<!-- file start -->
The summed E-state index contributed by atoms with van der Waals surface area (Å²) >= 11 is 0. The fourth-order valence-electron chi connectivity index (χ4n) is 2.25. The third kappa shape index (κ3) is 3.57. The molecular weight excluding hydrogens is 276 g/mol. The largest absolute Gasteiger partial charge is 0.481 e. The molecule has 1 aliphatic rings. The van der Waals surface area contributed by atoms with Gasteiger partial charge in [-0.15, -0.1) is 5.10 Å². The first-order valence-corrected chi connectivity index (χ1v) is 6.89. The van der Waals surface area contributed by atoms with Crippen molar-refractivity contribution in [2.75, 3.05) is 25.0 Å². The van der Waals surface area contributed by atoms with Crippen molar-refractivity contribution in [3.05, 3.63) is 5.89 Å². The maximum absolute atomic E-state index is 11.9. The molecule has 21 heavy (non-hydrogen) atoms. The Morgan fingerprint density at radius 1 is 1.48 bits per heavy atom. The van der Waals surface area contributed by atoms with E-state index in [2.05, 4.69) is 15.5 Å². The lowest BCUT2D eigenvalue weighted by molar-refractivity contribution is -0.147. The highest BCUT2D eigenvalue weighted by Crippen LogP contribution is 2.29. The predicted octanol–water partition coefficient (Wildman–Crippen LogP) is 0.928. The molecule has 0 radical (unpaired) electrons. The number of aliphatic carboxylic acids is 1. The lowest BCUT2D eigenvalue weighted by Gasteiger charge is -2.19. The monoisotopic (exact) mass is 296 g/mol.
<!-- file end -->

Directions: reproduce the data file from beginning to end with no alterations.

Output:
The summed E-state index contributed by atoms with van der Waals surface area (Å²) >= 11 is 0. The fourth-order valence-electron chi connectivity index (χ4n) is 2.25. The third kappa shape index (κ3) is 3.57. The molecular weight excluding hydrogens is 276 g/mol. The largest absolute Gasteiger partial charge is 0.481 e. The molecule has 1 aliphatic rings. The van der Waals surface area contributed by atoms with Gasteiger partial charge in [-0.15, -0.1) is 5.10 Å². The first-order valence-corrected chi connectivity index (χ1v) is 6.89. The van der Waals surface area contributed by atoms with Crippen molar-refractivity contribution in [2.75, 3.05) is 25.0 Å². The van der Waals surface area contributed by atoms with Crippen molar-refractivity contribution in [3.05, 3.63) is 5.89 Å². The maximum absolute atomic E-state index is 11.9. The molecule has 21 heavy (non-hydrogen) atoms. The Morgan fingerprint density at radius 1 is 1.48 bits per heavy atom. The van der Waals surface area contributed by atoms with E-state index in [2.05, 4.69) is 15.5 Å². The lowest BCUT2D eigenvalue weighted by molar-refractivity contribution is -0.147. The highest BCUT2D eigenvalue weighted by Crippen LogP contribution is 2.29. The predicted octanol–water partition coefficient (Wildman–Crippen LogP) is 0.928. The molecule has 0 radical (unpaired) electrons. The number of aliphatic carboxylic acids is 1. The lowest BCUT2D eigenvalue weighted by Gasteiger charge is -2.19. The monoisotopic (exact) mass is 296 g/mol.